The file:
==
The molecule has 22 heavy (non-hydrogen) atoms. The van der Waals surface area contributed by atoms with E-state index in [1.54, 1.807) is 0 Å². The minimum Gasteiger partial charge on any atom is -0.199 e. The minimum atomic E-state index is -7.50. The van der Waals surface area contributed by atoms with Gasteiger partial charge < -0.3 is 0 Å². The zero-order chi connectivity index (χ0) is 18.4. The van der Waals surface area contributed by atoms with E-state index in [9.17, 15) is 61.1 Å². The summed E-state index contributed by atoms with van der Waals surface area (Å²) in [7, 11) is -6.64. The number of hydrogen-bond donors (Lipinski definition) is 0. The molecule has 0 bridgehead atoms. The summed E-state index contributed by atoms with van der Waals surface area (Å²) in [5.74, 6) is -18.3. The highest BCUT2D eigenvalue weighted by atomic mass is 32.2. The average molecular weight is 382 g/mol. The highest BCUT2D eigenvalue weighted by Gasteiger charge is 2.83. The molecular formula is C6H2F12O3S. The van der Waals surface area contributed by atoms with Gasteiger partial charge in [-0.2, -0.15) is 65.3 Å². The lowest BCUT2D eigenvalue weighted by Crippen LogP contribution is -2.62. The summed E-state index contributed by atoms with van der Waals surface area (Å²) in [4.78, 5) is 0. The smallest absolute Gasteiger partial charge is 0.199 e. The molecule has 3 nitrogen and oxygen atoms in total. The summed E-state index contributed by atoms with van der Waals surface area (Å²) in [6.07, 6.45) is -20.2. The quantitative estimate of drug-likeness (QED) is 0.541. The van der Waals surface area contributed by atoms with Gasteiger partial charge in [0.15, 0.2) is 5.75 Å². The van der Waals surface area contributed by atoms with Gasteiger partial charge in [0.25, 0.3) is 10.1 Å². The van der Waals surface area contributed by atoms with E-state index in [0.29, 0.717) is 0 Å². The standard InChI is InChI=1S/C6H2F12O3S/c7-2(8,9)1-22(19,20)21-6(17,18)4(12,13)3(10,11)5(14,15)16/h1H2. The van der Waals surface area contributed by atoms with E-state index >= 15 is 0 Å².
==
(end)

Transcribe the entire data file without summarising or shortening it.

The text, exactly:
The molecule has 22 heavy (non-hydrogen) atoms. The van der Waals surface area contributed by atoms with E-state index in [1.54, 1.807) is 0 Å². The minimum Gasteiger partial charge on any atom is -0.199 e. The minimum atomic E-state index is -7.50. The van der Waals surface area contributed by atoms with Gasteiger partial charge < -0.3 is 0 Å². The zero-order chi connectivity index (χ0) is 18.4. The van der Waals surface area contributed by atoms with E-state index in [9.17, 15) is 61.1 Å². The summed E-state index contributed by atoms with van der Waals surface area (Å²) in [7, 11) is -6.64. The number of hydrogen-bond donors (Lipinski definition) is 0. The molecule has 0 bridgehead atoms. The summed E-state index contributed by atoms with van der Waals surface area (Å²) in [5.74, 6) is -18.3. The highest BCUT2D eigenvalue weighted by atomic mass is 32.2. The average molecular weight is 382 g/mol. The highest BCUT2D eigenvalue weighted by Gasteiger charge is 2.83. The molecular formula is C6H2F12O3S. The van der Waals surface area contributed by atoms with Gasteiger partial charge in [-0.2, -0.15) is 65.3 Å². The lowest BCUT2D eigenvalue weighted by Crippen LogP contribution is -2.62. The summed E-state index contributed by atoms with van der Waals surface area (Å²) in [4.78, 5) is 0. The smallest absolute Gasteiger partial charge is 0.199 e. The molecule has 3 nitrogen and oxygen atoms in total. The summed E-state index contributed by atoms with van der Waals surface area (Å²) in [6.07, 6.45) is -20.2. The quantitative estimate of drug-likeness (QED) is 0.541. The van der Waals surface area contributed by atoms with Gasteiger partial charge in [0.15, 0.2) is 5.75 Å². The van der Waals surface area contributed by atoms with Gasteiger partial charge in [0.25, 0.3) is 10.1 Å². The van der Waals surface area contributed by atoms with E-state index in [0.29, 0.717) is 0 Å². The standard InChI is InChI=1S/C6H2F12O3S/c7-2(8,9)1-22(19,20)21-6(17,18)4(12,13)3(10,11)5(14,15)16/h1H2. The van der Waals surface area contributed by atoms with E-state index >= 15 is 0 Å².